Lester communicates frequently with Nico and has to watch Nico like a hawk, because Nico often takes detours, goofs off, and is late with deliveries. For example, in one of the movie’s scenes, Nico randomly shoots hoops at a basketball court while in the middle of a delivery. Lester lectures Nico about Nico’s constant tardiness, but Nico acts like someone who knows he probably won’t be fired.

And why hasn’t Nico been fired because of his tardiness? Because he’s one of the small minority of people on Earth who are immune to COVID-23, and therefore he can freely go outside without needing any face coverings. However, these Immunies, as they’re nicknamed in this movie, are also supercarriers of COVID-23. And so, they’re both envied and shunned by the general population.

Immunies are identified by immunity passes (which look like yellow wristbands) that can be scanned to reveal their personal information. These immunity passes are highly coveted by people who want to be able to go outside whenever they want without fear of being fined or arrested. People are required to take frequent COVID-23 tests at home, which are done on government-issued hand-held monitors that can diagnosis people just by scanning their faces.

People who are found to be infected with COVID-23 are forced to go to the Q-Zone, which is not a health recovery center but it’s described in the story as a death detention center. These detentions are handled by the sanitation department, which is headed by Emmett D. Harland (played by Peter Stromare), who’s an Immunie. Emmett is such an over-the-top, creepy villain that you just know he’s involved in more misdeeds than just being rough and unmerciful with the people he detains.

Because of these drastic changes in society, Los Angeles (and presumably, most of the rest of the modern world) has become a place where people have become paranoid about going outside, for fear of being sent to the Q-Zone. Masked military soldiers patrol the streets and are ready to send people to the Q-Zone if they don’t have immunity passes. Some of these patrollers are quick to draw their guns if they see anyone on the street without a mask. It’s what happens to Nico when he tries his make his way to a home for a delivery, and he’s blocked by overzealous soldiers until Nico shows them his immunity pass.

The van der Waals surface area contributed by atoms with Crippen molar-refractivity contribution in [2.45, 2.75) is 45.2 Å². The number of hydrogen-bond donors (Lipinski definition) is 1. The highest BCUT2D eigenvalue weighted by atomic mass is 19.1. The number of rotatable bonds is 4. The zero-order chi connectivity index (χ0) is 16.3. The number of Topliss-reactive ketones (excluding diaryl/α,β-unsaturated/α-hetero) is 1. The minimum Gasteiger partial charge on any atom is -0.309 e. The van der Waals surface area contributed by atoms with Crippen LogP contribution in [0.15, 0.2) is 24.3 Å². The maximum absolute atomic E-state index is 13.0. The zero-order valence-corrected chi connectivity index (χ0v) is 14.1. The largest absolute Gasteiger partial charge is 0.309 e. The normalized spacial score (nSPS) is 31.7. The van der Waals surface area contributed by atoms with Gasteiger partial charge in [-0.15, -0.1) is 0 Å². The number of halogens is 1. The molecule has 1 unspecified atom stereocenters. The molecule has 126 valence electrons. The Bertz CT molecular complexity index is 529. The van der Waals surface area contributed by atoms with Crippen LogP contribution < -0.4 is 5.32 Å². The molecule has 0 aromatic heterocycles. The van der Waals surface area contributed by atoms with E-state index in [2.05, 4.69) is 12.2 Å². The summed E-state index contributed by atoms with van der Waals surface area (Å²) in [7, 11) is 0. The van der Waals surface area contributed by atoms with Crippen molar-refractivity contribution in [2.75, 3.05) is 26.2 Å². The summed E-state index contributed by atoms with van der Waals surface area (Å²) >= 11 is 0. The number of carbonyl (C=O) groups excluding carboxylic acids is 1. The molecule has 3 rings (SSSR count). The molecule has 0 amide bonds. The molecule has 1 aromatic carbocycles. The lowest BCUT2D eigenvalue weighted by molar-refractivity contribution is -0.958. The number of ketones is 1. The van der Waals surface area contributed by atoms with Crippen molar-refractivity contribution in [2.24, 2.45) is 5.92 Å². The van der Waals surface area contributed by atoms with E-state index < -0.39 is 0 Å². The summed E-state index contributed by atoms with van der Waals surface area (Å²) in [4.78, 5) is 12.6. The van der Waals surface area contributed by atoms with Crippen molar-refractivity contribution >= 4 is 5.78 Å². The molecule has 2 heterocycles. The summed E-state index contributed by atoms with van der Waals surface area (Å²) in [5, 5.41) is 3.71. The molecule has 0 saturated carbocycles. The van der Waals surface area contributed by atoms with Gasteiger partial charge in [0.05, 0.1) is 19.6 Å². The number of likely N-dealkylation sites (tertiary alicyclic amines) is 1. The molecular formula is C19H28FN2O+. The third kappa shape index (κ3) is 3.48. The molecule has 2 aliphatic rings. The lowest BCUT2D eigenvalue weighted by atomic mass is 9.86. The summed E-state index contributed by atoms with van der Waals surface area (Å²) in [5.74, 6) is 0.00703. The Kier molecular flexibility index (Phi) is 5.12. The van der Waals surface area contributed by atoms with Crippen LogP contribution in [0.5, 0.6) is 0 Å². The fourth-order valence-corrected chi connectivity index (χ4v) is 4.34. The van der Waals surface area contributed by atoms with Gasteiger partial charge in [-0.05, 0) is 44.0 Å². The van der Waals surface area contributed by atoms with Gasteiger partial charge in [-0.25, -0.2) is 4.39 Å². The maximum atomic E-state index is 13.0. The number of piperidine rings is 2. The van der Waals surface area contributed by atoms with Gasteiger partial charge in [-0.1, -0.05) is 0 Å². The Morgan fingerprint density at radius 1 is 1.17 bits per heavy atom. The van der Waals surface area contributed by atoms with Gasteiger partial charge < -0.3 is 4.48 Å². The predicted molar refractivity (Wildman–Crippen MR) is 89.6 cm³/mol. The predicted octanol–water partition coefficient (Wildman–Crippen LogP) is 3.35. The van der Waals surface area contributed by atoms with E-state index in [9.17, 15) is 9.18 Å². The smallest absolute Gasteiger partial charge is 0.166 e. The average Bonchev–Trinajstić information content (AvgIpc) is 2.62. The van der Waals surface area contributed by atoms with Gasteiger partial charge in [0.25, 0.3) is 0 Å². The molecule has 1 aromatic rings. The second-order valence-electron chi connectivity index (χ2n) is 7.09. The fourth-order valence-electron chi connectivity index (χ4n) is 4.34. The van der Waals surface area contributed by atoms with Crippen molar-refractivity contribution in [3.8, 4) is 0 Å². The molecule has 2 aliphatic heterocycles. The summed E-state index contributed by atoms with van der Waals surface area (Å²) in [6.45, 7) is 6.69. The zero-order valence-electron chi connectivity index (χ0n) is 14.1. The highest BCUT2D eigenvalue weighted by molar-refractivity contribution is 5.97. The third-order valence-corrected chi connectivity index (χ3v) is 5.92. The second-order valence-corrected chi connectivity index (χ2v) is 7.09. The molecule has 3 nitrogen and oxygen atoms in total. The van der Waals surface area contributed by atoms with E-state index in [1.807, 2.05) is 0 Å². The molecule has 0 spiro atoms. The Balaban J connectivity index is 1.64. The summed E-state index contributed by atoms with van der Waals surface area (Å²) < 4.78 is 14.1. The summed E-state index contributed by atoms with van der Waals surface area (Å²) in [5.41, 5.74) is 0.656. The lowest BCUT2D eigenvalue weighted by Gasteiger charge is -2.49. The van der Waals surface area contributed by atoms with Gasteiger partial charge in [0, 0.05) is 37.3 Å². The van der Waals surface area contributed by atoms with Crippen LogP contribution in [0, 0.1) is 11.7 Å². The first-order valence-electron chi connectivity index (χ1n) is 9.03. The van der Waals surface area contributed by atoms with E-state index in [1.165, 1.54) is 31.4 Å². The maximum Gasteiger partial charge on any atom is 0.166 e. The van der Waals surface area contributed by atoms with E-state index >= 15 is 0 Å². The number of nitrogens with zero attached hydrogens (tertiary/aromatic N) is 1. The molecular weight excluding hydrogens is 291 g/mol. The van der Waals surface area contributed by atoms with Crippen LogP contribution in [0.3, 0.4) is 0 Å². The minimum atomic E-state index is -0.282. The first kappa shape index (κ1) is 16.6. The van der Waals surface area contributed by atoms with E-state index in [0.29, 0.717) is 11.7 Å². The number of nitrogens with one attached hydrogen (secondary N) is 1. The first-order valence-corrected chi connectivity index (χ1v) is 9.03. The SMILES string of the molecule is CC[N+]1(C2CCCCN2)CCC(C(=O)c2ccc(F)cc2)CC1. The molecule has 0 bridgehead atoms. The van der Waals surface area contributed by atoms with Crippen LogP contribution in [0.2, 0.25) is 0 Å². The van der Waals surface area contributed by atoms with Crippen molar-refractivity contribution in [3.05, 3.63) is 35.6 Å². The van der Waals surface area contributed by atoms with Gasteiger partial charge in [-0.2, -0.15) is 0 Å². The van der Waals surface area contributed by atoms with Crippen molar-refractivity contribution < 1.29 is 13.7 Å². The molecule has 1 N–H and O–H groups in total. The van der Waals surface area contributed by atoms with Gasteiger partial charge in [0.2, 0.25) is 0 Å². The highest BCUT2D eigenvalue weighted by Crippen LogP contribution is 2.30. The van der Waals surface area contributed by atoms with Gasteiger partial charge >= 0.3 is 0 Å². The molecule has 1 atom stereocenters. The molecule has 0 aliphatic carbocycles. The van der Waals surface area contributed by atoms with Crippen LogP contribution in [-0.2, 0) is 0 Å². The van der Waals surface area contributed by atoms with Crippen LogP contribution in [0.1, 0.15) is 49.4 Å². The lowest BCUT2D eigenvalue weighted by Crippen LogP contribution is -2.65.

The high demand for immunity passes has caused these passes to be sold on the black market at prices that can only be afforded by wealthy people or people who can come up with the cash any way that they can. Two of the people who are considered among the top-tier sellers of illegal immunity passes are unhappily married couple William Griffin (played by Bradley Whitford) and Piper Griffin (played by Demi Moore), who are already living an upscale life but apparently are greedy and want more money. William’s day job is as a high-ranking executive in the music industry, even though the movie never shows him doing any work except his illegal side hustle of selling immunity passes.

And because “Songbird” is a movie like the 2005 drama “Crash,” which eventually shows how everyone in the story is connected to each other in some way, the Griffins’ home is one of the places where Nico makes a delivery. People are not allowed to open their doors to delivery people. Instead, deliveries are dropped into a capsule outside a home, and the item in the capsule is then disinfected through ultra-violet rays.

Nico has been to the Griffin home enough times that the house residents recognize him when he arrives. William and Piper have a daughter named Emma (played by Lia McHugh), who’s about 11 or 12 years old and who has respiratory problems, because she always has to wear an oxygen tube. The implication is that she’s especially vulnerable to getting COVID-23.